BUD­DING FIGHT­ERS CREDIT SPORT­ING MUMS

Tiger mums are of a rare breed, roar­ing on their cubs as they play key roles in their fight­ing ca­reers

New Straits Times - - Opinion - NST deputy sports edi­tor Chan sees life dif­fer­ently af­ter wak­ing up from a coma fol­low­ing a car ac­ci­dent in Van­cou­ver kong­ster@nst.com.my

THEY are not your usual moth­ers who cry and cringe if their sons get beaten up by some­body else.

In fact, ex­pect Afida Ah­mad and Nurhal­iza Ujang to jump up and down on their feet, urg­ing their sons to fight back and clob­ber the ri­vals.

Re­mark­ably, these two women are tiger mums of a rare breed, roar­ing on their cubs as they play key roles in their fight­ing ca­reers.

Coin­ci­den­tally, both their sons are called “Ai­man” and both are from Ne­gri Sem­bi­lan — one is a boxer, the other an MMA (Mixed Mar­tial Arts) fighter.

Ai­man Abu Bakar, 25, is the boxer while Muham­mad Ai­man Raziz Affindi, 22, is the MMA fighter.

Their moth­ers did not frown when the two men de­cided to go into the “fight­ing busi­ness” af­ter leav­ing col­lege. In­stead, the two women pro­vided fi­nan­cial and moral sup­port to start them off.

Ai­man Abu Bakar, who is fast mak­ing a name for him­self as a KO king in the boxing ring, said: “My mum is the sup­port sys­tem of the fam­ily and some­one who drives me on when I’m in dif­fi­cult sit­u­a­tions.”

No­tably, Ai­man’s mum, Afida, is a big fan of Muham­mad Ali, and has en­cour­aged him to “float like a but­ter­fly and sting like a bee” since the age of 7.

Ai­man was a foot­baller with the Ne­gri Sem­bi­lan M-League team be­fore he felt that he was much bet­ter with his fists.

Three years ago, to im­prove his boxing skill, Ai­man went to the land of “Pac­man” (Filipino great Manny Pac­quiao) to set up his base, train and fight.

If you don’t have the heart and courage of Rocky, Manila, which is teem­ing with fe­ro­cious box­ers, is not the place to go. Yet, fear­less and de­ter­mined is Ai­man.

Fight­ing in the year-long Rise of He­roes Cham­pi­onship in the Philip­pines, Ai­man has achieved an amaz­ing record as a pro.

Pack­ing a thun­der­ous right hook that is light­ning quick in floor­ing op­po­nents, he has won all his seven fights so far, two by knock­out, one in the first round, and one in the sec­ond round.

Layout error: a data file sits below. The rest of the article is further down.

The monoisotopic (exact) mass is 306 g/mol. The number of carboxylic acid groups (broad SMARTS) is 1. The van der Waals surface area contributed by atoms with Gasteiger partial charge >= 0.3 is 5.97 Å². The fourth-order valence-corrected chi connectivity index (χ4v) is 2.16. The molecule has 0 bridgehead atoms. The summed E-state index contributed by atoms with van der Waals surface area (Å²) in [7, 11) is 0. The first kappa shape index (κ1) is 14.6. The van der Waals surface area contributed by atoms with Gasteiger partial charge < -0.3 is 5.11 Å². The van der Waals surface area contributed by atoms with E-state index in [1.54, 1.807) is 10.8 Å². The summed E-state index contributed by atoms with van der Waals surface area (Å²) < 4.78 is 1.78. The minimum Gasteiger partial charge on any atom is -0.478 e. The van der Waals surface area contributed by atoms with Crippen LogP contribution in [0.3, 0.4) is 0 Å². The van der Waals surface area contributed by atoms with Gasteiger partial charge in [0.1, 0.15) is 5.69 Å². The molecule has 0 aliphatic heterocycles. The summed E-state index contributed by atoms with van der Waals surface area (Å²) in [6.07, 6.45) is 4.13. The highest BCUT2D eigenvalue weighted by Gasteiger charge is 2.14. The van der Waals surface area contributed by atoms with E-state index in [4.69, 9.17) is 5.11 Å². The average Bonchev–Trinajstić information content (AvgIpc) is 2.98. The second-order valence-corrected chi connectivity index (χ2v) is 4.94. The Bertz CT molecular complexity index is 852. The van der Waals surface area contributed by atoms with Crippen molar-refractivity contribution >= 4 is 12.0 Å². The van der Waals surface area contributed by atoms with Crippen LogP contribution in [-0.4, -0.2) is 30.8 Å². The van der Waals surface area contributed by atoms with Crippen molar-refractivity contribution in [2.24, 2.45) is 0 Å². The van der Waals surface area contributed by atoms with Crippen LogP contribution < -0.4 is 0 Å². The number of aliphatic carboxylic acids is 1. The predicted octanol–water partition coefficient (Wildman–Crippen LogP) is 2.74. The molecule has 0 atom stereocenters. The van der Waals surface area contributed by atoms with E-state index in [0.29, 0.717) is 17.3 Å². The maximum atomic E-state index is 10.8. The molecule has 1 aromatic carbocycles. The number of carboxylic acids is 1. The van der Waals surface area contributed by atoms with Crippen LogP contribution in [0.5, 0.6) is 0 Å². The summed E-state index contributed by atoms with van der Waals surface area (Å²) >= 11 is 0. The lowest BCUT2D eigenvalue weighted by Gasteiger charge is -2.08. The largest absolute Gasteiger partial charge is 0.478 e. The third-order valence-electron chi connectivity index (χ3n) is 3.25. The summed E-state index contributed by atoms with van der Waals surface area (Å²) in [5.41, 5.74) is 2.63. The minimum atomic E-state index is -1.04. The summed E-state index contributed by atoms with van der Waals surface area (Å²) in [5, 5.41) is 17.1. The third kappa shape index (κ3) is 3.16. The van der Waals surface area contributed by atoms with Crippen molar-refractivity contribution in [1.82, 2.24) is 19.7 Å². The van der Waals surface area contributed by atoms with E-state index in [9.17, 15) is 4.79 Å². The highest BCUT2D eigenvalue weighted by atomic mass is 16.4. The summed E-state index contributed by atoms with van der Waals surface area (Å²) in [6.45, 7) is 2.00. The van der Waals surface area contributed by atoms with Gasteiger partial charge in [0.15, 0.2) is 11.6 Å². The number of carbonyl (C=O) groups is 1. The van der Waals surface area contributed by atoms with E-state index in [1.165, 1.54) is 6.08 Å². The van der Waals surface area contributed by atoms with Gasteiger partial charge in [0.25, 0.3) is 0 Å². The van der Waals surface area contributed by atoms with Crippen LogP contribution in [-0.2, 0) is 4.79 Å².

Ai­man, who de­stroyed Filipino Roy Legrada in the very first round in a feath­er­weight bout in Manila last month, says he wants to be­come “a world cham­pion one day”.

In­deed, Malaysia has never seen a puncher like him. He has got the cal­i­bre and char­ac­ter to be a world beater. Hope­fully, he is the Pac­quiao that Malaysian boxing fans have been wait­ing for.

Ai­man is the real deal, and our sports min­istry should be stand­ing in his cor­ner when he fights to put Malaysian boxing on the world map.

At the other end, based in Bali is Muham­mad Ai­man, the Malaysian MMA feath­er­weight cham­pion with true grit.

Known as the “Jun­gle Cat”, Ai­man is de­ter­mined to make a name for him­self in the re­gion’s premier MMA se­ries, the ONE Cham­pi­onship.

The MMA fighter is grate­ful to his mama, Nurhal­iza, for be­liev­ing in his dream, and for her un­wa­ver­ing sup­port through good and bad times.

MMA may be a bru­tal com­bat sport, but that won’t stop Nurhal­iza from sup­port­ing his ca­reer.

“She is like my man­ager... for free,” quipped Ai­man. “Be­fore I could start pay­ing my own way, she was pay­ing for ev­ery­thing for al­most a year — food, flight tick­ets, ho­tels — you name it!” he added.

Un­til to­day, Ai­man is still sur­prised by his mother’s unique char­ac­ter — by things she says or the things she does.

“She has made a lot of sac­ri­fices for me. My mum, she re­ally sur­prises me!,” said Ai­man.

There­fore, both Ai­man Abu Bakar and Muham­mad Ai­man treat ev­ery fight like the mother of all bat­tles, with ev­ery win ded­i­cated to Afida and Nurhal­iza.

Didn’t they say that be­hind ev­ery suc­cess­ful man, there is a woman? For the two Ai­mans, it is cer­tainly “mother knows best”, ma­ter­nal in­stinct, fight­ing in­stinct, and all.

Their moth­ers did not frown when the two men de­cided to go into the ‘fight­ing busi­ness’ af­ter leav­ing col­lege. In­stead, the two women pro­vided fi­nan­cial and moral sup­port to start them off.

(Left) Ai­man Abu Bakar’s mum, Afida Ah­mad, is a big fan of Muham­mad Ali, and has en­cour­aged him to ‘float like a but­ter­fly and sting like a bee’ since the age of 7. (Top) MMA fighter Muham­mad Ai­man Raziz Affindi (sec­ond from right) is grate­ful to his mama, Nurhal­iza Ujang, for be­liev­ing in his dream, and for her un­wa­ver­ing sup­port through good and bad times.

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